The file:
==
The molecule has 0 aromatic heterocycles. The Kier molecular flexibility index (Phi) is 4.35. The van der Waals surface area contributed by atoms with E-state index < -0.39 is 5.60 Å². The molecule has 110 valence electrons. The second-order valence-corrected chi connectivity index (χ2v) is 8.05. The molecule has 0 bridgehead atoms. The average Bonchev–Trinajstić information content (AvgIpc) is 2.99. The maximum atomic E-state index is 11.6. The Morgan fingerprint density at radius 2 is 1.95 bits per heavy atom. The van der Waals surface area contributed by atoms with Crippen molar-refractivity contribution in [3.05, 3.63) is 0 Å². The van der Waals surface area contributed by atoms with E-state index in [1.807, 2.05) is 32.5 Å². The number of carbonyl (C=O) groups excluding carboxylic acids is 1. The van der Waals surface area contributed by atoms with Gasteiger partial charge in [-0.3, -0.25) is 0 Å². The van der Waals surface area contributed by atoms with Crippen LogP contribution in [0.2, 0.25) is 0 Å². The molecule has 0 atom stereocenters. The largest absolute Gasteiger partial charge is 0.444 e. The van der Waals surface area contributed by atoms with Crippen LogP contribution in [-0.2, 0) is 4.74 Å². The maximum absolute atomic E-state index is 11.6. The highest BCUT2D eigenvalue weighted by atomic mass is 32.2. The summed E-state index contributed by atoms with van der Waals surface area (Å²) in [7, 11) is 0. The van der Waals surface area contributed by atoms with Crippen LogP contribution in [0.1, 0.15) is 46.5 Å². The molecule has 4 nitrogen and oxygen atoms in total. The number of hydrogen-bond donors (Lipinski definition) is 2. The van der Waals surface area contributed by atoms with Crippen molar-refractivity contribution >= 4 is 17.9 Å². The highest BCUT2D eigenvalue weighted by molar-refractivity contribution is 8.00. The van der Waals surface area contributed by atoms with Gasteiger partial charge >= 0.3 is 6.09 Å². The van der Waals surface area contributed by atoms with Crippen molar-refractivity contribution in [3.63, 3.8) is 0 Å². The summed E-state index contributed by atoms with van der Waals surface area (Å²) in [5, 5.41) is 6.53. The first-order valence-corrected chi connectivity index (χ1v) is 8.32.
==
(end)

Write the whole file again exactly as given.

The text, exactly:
The molecule has 0 aromatic heterocycles. The Kier molecular flexibility index (Phi) is 4.35. The van der Waals surface area contributed by atoms with E-state index < -0.39 is 5.60 Å². The molecule has 110 valence electrons. The second-order valence-corrected chi connectivity index (χ2v) is 8.05. The molecule has 0 bridgehead atoms. The average Bonchev–Trinajstić information content (AvgIpc) is 2.99. The maximum atomic E-state index is 11.6. The Morgan fingerprint density at radius 2 is 1.95 bits per heavy atom. The van der Waals surface area contributed by atoms with Crippen molar-refractivity contribution in [3.05, 3.63) is 0 Å². The van der Waals surface area contributed by atoms with E-state index in [1.807, 2.05) is 32.5 Å². The number of carbonyl (C=O) groups excluding carboxylic acids is 1. The van der Waals surface area contributed by atoms with Gasteiger partial charge in [-0.3, -0.25) is 0 Å². The van der Waals surface area contributed by atoms with Crippen LogP contribution in [0.2, 0.25) is 0 Å². The molecule has 0 atom stereocenters. The largest absolute Gasteiger partial charge is 0.444 e. The van der Waals surface area contributed by atoms with Crippen LogP contribution in [-0.2, 0) is 4.74 Å². The maximum absolute atomic E-state index is 11.6. The highest BCUT2D eigenvalue weighted by atomic mass is 32.2. The summed E-state index contributed by atoms with van der Waals surface area (Å²) in [7, 11) is 0. The van der Waals surface area contributed by atoms with Crippen LogP contribution in [0.1, 0.15) is 46.5 Å². The molecule has 4 nitrogen and oxygen atoms in total. The number of hydrogen-bond donors (Lipinski definition) is 2. The van der Waals surface area contributed by atoms with Crippen molar-refractivity contribution >= 4 is 17.9 Å². The highest BCUT2D eigenvalue weighted by molar-refractivity contribution is 8.00. The van der Waals surface area contributed by atoms with Gasteiger partial charge >= 0.3 is 6.09 Å². The van der Waals surface area contributed by atoms with Crippen molar-refractivity contribution in [3.63, 3.8) is 0 Å². The summed E-state index contributed by atoms with van der Waals surface area (Å²) in [5, 5.41) is 6.53. The first-order valence-corrected chi connectivity index (χ1v) is 8.32.